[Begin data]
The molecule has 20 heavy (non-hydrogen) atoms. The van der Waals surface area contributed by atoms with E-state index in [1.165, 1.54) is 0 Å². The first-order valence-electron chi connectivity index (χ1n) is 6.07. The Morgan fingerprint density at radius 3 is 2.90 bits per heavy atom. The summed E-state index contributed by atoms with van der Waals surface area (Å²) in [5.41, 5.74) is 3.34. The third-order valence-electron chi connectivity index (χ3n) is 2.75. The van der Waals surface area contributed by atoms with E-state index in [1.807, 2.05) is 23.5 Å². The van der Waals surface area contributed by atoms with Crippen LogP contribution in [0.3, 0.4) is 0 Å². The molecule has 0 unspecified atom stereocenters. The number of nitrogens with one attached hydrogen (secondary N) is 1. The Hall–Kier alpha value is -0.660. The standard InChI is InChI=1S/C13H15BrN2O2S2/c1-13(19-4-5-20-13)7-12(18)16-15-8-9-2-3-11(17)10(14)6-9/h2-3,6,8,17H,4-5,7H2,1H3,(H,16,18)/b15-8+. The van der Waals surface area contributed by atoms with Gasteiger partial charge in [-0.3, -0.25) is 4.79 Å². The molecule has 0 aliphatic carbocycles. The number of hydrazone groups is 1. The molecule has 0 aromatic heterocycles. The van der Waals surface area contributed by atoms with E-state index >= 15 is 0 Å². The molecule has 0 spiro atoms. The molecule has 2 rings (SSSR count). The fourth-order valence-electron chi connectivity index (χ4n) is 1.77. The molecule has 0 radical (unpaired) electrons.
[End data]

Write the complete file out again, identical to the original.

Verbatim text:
The molecule has 20 heavy (non-hydrogen) atoms. The van der Waals surface area contributed by atoms with E-state index in [1.165, 1.54) is 0 Å². The first-order valence-electron chi connectivity index (χ1n) is 6.07. The Morgan fingerprint density at radius 3 is 2.90 bits per heavy atom. The summed E-state index contributed by atoms with van der Waals surface area (Å²) in [5.41, 5.74) is 3.34. The third-order valence-electron chi connectivity index (χ3n) is 2.75. The van der Waals surface area contributed by atoms with E-state index in [1.807, 2.05) is 23.5 Å². The van der Waals surface area contributed by atoms with Crippen LogP contribution in [0.3, 0.4) is 0 Å². The molecule has 0 unspecified atom stereocenters. The number of nitrogens with one attached hydrogen (secondary N) is 1. The Hall–Kier alpha value is -0.660. The standard InChI is InChI=1S/C13H15BrN2O2S2/c1-13(19-4-5-20-13)7-12(18)16-15-8-9-2-3-11(17)10(14)6-9/h2-3,6,8,17H,4-5,7H2,1H3,(H,16,18)/b15-8+. The van der Waals surface area contributed by atoms with Gasteiger partial charge in [-0.3, -0.25) is 4.79 Å². The molecule has 0 aliphatic carbocycles. The number of hydrazone groups is 1. The molecule has 0 aromatic heterocycles. The van der Waals surface area contributed by atoms with E-state index >= 15 is 0 Å². The molecule has 0 spiro atoms. The molecule has 2 rings (SSSR count). The fourth-order valence-electron chi connectivity index (χ4n) is 1.77. The molecule has 0 radical (unpaired) electrons.